Lev Parnas and Igor Fruman were each released on a million-dollar bond and subjected to home confinement in Florida with GPS monitoring. The men, who were arrested earlier this month at Dulles International Airport on their way out of the country, also surrendered their passports as a condition of their release.
They face charges including conspiracy to commit campaign finance fraud, false statements to the Federal Election Commission and falsification of records as part of an alleged scheme to circumvent federal campaign finance laws against straw donations and foreign contributions.
A defense attorney for Parnas, Edward MacMahon Jr., said that Parnas had retained Giuliani for personal and business legal matters and “worked for Giuliani” in an unspecified capacity. MacMahon said that he could potentially raise executive privilege issues during discovery because of Giuliani’s role as President Trump’s attorney.
Parnas spoke outside court saying “many false things” had been said about him. He pledged he would be vindicated and said he put his faith in god. Parnas' other defense attorney Joseph Bondy accused unnamed Government officials “at the highest levels” of smearing Parnas.
The previously obscure, Soviet-born Americans have in recent weeks become key figures in the congressional impeachment inquiry against the president in connection with their reportedly significant role in assisting Giuliani in his effort to dig up dirt on former Vice President Joe Biden and his family, as well as calling for dismissal of then-U.S. ambassador to Ukraine Marie Yovanovitch. They allegedly also helped arrange meetings between Giuliani and former and current Ukrainian officials.
Giuliani has since acknowledged receiving $500,000 in payments for work he did for a company owned by Parnas and Fruman, telling ABC News that he was retained by Parnas' business, named Fraud Guarantee, to do consulting work and insisted that any money he took came from domestic, not foreign sources.
Giuliani is not named in the indictment, but ABC News has learned that the business relationship between Giuliani and the Florida duo is a subject of an ongoing criminal investigation being conducted by federal authorities in New York, with a primary focus on whether there were any criminal violations of foreign lobbying laws in Giuliani's work with foreign clients, according to sources familiar with the investigation.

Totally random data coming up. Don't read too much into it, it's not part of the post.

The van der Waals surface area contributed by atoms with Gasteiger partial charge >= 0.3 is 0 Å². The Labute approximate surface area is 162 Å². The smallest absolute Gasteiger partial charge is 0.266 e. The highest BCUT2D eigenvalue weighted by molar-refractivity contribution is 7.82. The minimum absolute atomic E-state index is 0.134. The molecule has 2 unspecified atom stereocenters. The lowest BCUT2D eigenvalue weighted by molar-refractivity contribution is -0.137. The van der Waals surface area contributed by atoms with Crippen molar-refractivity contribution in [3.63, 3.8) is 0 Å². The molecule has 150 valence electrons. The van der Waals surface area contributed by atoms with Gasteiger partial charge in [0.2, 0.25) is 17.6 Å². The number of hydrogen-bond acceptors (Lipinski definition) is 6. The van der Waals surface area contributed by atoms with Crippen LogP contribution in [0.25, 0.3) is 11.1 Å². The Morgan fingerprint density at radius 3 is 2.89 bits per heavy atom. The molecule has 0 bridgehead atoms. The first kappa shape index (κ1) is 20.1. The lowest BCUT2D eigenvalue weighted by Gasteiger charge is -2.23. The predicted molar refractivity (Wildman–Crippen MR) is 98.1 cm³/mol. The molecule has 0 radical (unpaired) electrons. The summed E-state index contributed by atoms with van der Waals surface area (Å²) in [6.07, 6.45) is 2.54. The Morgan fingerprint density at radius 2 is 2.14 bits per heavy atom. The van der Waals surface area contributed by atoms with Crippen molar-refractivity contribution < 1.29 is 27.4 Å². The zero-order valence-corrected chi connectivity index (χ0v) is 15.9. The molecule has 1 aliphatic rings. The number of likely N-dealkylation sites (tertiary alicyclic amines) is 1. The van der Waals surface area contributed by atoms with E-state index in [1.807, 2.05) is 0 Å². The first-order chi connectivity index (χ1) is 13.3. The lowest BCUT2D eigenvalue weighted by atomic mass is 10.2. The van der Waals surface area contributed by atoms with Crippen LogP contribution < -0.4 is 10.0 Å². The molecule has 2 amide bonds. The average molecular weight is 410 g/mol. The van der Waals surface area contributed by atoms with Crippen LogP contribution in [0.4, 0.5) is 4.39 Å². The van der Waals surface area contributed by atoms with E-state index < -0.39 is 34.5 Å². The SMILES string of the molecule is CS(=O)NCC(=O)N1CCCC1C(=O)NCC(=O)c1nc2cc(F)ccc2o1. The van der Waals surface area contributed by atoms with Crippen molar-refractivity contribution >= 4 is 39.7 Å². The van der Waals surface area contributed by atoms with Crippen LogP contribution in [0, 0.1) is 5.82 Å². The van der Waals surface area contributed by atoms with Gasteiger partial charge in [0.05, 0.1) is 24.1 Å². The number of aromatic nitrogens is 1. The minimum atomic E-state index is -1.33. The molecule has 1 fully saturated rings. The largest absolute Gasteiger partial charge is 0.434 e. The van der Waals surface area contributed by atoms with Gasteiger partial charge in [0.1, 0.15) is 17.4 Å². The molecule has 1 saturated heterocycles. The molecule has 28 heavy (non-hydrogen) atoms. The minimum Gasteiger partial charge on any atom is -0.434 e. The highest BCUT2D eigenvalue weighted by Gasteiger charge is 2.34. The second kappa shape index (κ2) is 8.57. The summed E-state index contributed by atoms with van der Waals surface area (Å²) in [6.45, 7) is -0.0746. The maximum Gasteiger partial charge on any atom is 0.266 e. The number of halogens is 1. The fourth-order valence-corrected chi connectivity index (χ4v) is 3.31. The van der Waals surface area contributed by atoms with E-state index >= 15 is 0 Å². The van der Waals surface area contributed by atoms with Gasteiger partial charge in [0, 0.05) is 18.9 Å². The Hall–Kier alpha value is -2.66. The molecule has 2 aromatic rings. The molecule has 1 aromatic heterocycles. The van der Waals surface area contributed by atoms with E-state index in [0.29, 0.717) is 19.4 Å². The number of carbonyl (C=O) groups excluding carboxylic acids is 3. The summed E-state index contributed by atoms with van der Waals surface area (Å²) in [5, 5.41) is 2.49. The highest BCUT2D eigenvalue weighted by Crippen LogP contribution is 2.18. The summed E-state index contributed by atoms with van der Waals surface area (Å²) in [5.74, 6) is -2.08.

Trump has denied knowing Parnas and Fruman specifically, though he is pictured with the two at multiple events.
Parnas and Fruman were arrested at Dulles with one-way international tickets, according to prosecutors.
The indictment outlines a "foreign national donor scheme" alleging the men "conspired to circumvent the federal law against foreign influence by engaging in a scheme to funnel foreign money to candidates." The indictment details how the four defendants allegedly funneled "$1-2 million" from a Russian donor into the U.S. political system between June 2018 and April of this year.
Additionally, Parnas and Fruman allegedly made a series of illegal straw donations that included a $325,000 donation to the pro-Trump super PAC America First Action, and prosecutors allege that the two violated the law by falsely reporting the origin of those funds under the name of their newly-created company, Global Energy Producers.
One of Parnas and Fruman's alleged straw donation schemes outlined in the indictment also reportedly involves Rep. Pete Sessions, R-Texas, who benefited from a super PAC that Parnas and Fruman had donated to and also was going to raise money with the Florida-based duo. According to the indictment, Parnas allegedly met with "Congressman-1," who appears to match the description of Sessions, according to ABC News' reporting, and sought his "assistance in causing the U.S. government to remove or recall the then-U.S. Ambassador to Ukraine."
Sessions has since been subpoenaed as part of the Southern District's probe and he told ABC News that he is fully cooperating with investigators.
Parnas and Fruman appeared before a judge in the Eastern District of Virginia earlier this month, and both have been released from the Alexandria detention center on a bail package including a $1 million bond for each defendant, the surrender of travel documents and passports, GPS monitoring and home detention.
The two are due back in court on Dec. 2.